Coffee is the second most popular drink in the world, behind water. It is thought the caffeinated beverage first entered Europe in the 14th century; today it is widely consumed across the bloc.
In France, a whopping 94% of the population is estimated to drink coffee. But it is Finland that takes the cake for the world’s biggest consumer of coffee on a per-person basis: the average Finn is thought to drink close to four cups of coffee a day.
While unlikely those four cups of coffee – and the 10-minute coffee breaks legally mandated in Finland for workers – relate directly to the potential health benefits associated with the beverage, a recent influx of research suggests drinking coffee offers myriad advantages – from maintaining low blood pressure to potentially protecting against COVID-19.
From maintaining low blood pressure to anti-inflammatory effects
Long-standing fears surrounding the negative health consequences associated with coffee consumption – predominantly due to its caffeine content – are now being put to bed.
“Caffeine is only one of the several coffee components and certainly not the only one with an active role,” explained Arrigo Cicero, professor at the Department of Medical and Surgical Sciences at the University of Bologna in Italy. “We know that caffeine can increase blood pressure, but other bioactive components in coffee seem to counteract this effect with a positive end result on blood pressure levels.”
This was amongst the University’s findings in a study published this month: that drinking coffee helps maintain low blood pressure. The researchers found that people who drink two or three cups of coffee a day have lower blood pressure than those who drink just one cup or none at all.
“This is the first study to observe this association in the Italian population, and the data confirm the positive effect of coffee consumption on cardiovascular risk,” added Professor Claudio Borghi, who led the study published in academic journal ‘Nutrients’.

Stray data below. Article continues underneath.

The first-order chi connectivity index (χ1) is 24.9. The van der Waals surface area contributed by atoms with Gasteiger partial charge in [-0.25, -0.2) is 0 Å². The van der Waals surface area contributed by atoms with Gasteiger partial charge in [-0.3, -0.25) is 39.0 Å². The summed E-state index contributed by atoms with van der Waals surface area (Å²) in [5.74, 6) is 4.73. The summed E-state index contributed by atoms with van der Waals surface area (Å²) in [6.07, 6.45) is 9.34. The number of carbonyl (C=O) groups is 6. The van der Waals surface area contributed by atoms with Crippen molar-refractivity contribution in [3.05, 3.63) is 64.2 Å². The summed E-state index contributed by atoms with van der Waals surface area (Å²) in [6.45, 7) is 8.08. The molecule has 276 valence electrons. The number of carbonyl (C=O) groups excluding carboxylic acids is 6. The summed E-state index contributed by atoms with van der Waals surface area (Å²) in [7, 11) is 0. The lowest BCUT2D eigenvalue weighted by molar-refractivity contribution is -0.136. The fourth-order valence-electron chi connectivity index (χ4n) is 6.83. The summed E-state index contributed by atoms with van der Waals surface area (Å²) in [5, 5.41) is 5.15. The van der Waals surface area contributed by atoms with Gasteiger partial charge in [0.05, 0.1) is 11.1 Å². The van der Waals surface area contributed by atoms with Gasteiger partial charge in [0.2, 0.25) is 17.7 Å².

Earlier this year, in January 2023, researchers in Copenhagen also turned their attention to the potential health benefits of coffee – but when consumed with milk.
In a study published in the ‘Journal of Agricultural and Food Chemistry’, researchers at the Department of Food Science, in collaboration with researchers from the Department of Veterinary and Animal Sciences at the University of Copenhagen, found that a combination of proteins and antioxidants doubles the anti-inflammatory properties in immune cells.
The researchers had already demonstrated that polyphenols, present in high quantities in coffee beans, bind to proteins in milk. “Our results demonstrate that the reaction between polyphenols and proteins also happens in some of the coffee drinks with milk that we studied,” said Professor Marianne Nissen Lund from the University’s department of food science. “In fact, the reaction happens so quickly that it has been difficult to avoid in any of the foods that we’ve studied so far.”
The issue is that humans do not absorb high quantities of polyphenols without the presence of proteins. As a result, researchers are studying how to encapsulate polyphenols in protein structures which improve their absorption in the body.
“This strategy has the added advantage of enhancing the anti-inflammatory effects of polyphenols,” explained Professor Lund.
Could a cup of filter coffee inhibit COVID-19 infection?
In Germany, coffee has received newfound attention in the wake of the COVID-19 pandemic.
Researchers at Jacobs University in Bremen discovered that the chemical compound 5-caffeolyquinic acid – otherwise known as chlorogenic acid – which is found in coffee, inhibits the interaction by a factor of 50 between the SARS CoV-2 spike protein of the coronavirus and the ACE-2 receptor, the docking site for the virus on the human cell.
A regular cup of filter coffee contains around 100mg of the 5-caffeolyquinic acid, which laboratory research suggests is a high enough concentration to prevent the docking of the spike protein to the ACE-2 receptor, and therefore also inhibit the infection process.
Whether consuming a cup of coffee in a real-world setting is an effective way of protecting oneself against coronavirus infection has yet to be proven. But at the very least, the researchers say it is plausible.
“As chemists, we cannot answer the practical question of whether drinking coffee could really serve as a preventative measure to protect against infection. But we can say it is plausible,” said Jacobs University professor Nikolai Kuhnert. “Many people drink coffee and that it has many other positive effects is well established.”